Job openings in the construction sector reached a record high for September as total spending within the industry inched up 0.4% in the same timeframe, according to analysis of U.S. Census Bureau data.
“It is encouraging that most categories of construction, including homebuilding, are growing,” said Ken Simonson, Associated General Contractors of America chief economist. “But the numbers would be even more impressive if the industry didn’t have so many unfilled job openings.”
The government report shows job openings climbed to 438,000 on September 30, a record high for the month.
Meanwhile, the industry was able to hire only 294,000 employees in the entire month, an 18% decline from September 2022. Simonson said the huge number of openings was a sign the drop in hiring was due to a dearth of applicants, not projects.
“The construction industry added jobs for the seventh consecutive month in October,” said Anirban Basu, Associated Builders and Contractors chief economist. “Over the past year, hiring has been concentrated in the nonresidential segment, with especially strong employment growth in the nonresidential building category. This is in large part due to the unprecedented surge in manufacturing megaprojects.”
Construction spending, not adjusted for inflation, totaled $1.997 trillion at a seasonally adjusted annual rate in September, 0.4% above the August rate.
According to an analysis of the government data, spending on private residential construction rose 0.6%, with a 1.3% increase in single-family spending and a dip of 0.1% in multifamily projects.
Within the nonresidential categories, spending was down in 9 out of 16. Private nonresidential spending increased 0.1%, while public nonresidential construction investments were up 0.5% and rose 0.4% in September.
Mixed results were seen within the remaining larger nonresidential segments between August and September.
“Nonresidential construction spending increased for the 16th straight month in September,” Basu said. “While some private categories, including power, commercial and amusement and recreation saw healthy month-over-month increases, publicly financed construction accounted for more than 72% of September’s rise. Given increased federal infrastructure spending and exorbitant financing costs for private construction, that dynamic should remain firmly in place over the coming months.”
The data indicates that spending on manufacturing plants declined 0.4 percent and highway and street spending slipped 0.1%. However, investments rose by .09% for power, oil, and gas projects and 0.7% on commercial projects, consisting of warehouse, retail, and farm construction—rose by 0.7%. Lastly, education was up 1.8 percent.
pending jumped 1.8%.
Despite the small decrease, Basu noted that manufacturing construction remains the nonresidential sector’s outperformer.
He said spending in the category is up 62% over the past year, accounting for more than 40% of the year-over-year increase in nonresidential construction. He anticipates spending in that segment will only continue with several industrial megaprojects ongoing.
Where is my labor?
A total of 23,000 jobs were added to the construction industry in October as unemployment increased to 4% compared to 3.9% for all industries.
According to the federal data, construction employment in October totaled 8,033,000, seasonally adjusted, an increase of 23,000 or 0.3% from September. Over the past year, the sector has added 219,000 jobs, or a 2.8% gain.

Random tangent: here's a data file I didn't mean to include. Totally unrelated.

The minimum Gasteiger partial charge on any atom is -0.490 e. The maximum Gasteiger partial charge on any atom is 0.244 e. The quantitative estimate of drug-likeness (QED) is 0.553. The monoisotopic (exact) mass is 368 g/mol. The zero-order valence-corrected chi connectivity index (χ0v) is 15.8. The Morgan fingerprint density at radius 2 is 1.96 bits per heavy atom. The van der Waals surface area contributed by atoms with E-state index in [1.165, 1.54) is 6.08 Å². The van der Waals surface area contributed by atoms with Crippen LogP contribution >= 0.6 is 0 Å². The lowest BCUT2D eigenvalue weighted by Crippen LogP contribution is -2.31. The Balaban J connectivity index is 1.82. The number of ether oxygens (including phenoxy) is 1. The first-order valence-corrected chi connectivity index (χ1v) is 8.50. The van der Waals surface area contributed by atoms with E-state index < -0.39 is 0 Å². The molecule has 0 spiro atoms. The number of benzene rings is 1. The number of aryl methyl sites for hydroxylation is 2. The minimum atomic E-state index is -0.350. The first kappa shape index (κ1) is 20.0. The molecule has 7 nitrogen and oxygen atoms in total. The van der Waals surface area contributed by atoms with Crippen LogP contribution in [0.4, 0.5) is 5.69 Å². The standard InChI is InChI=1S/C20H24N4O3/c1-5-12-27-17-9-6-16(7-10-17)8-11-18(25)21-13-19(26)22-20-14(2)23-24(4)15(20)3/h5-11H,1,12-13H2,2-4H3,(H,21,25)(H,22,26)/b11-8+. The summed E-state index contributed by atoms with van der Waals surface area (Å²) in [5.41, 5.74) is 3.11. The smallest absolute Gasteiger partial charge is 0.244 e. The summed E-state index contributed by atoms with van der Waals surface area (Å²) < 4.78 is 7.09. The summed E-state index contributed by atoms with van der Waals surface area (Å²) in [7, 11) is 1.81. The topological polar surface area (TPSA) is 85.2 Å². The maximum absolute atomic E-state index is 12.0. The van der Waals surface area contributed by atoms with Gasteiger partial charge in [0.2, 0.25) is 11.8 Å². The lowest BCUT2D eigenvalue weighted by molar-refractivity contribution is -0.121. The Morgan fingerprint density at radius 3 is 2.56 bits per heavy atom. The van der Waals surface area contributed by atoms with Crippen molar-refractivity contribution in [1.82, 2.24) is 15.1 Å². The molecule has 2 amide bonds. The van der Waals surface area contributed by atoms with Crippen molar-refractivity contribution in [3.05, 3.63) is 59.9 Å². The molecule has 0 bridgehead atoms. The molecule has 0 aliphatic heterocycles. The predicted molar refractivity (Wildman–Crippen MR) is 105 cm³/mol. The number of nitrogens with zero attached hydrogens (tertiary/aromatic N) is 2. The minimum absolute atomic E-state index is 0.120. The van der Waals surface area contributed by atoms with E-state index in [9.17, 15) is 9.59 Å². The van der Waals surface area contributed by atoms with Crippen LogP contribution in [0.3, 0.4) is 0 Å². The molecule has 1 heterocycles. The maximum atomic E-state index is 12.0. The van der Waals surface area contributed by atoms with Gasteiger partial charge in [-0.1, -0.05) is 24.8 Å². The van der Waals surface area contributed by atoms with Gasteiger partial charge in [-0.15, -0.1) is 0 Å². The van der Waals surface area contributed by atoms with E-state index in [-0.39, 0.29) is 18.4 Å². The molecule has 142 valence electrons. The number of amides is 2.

In October, residential building and specialty trade contractors added 13,700 employees and a total of 55,600 (1.7%) for the year.
Nonresidential construction employment increased by 8,400 positions on net, with growth in all three subcategories in October. This includes nonresidential specialty trades adding 4,200 positions, while nonresidential building and heavy and civil engineering added 2,600 and 1,600 jobs, respectively. F
As indicated by Basu, for the year, nonresidential employment has risen 3.6% to 163,300 jobs.
The unemployment rate among jobseekers with construction experience was 4.0% in October, one of the lowest October rates in the 24-year history of the data. A separate government report released earlier this week reported that there were a record-high 438,000 job openings in construction at the end of September, far exceeding the number hired that month and a further sign of contractors’ difficulty in finding qualified workers.
Average hourly earnings for production and nonsupervisory employees in construction increased twice the rate of economywide wages. Covering most onsite craft workers as well as many office workers, construction wages have climbed over the year by 5.4% to $34.64 per hour. Construction firms in September provided a wage “premium” of nearly 19% compared to the average hourly earnings for all private-sector production employees.
“While contractors’ demand for labor remains robust, the rising cost of labor, pushed upward by worker shortages, remains a pressing issue for the industry,” said Basu.
“With over half of contractors intending to increase their staffing levels over the next six months and fewer than 7% intending to downsize, according to ABC’s Construction Confidence Index, labor shortages should continue to push wages higher over the next few quarters.”
Simonson added that despite the fact that pay for hourly craft workers in construction is rising faster than for production employees, contractors are still struggling to find enough skilled workers "Both residential and nonresidential construction employers want to hire even more workers,” he said.
Simonson pointed out that efforts in Congress to exclude the construction industry from the H-2B visa program will make it even harder for firms the find enough workers to keep pace with demand.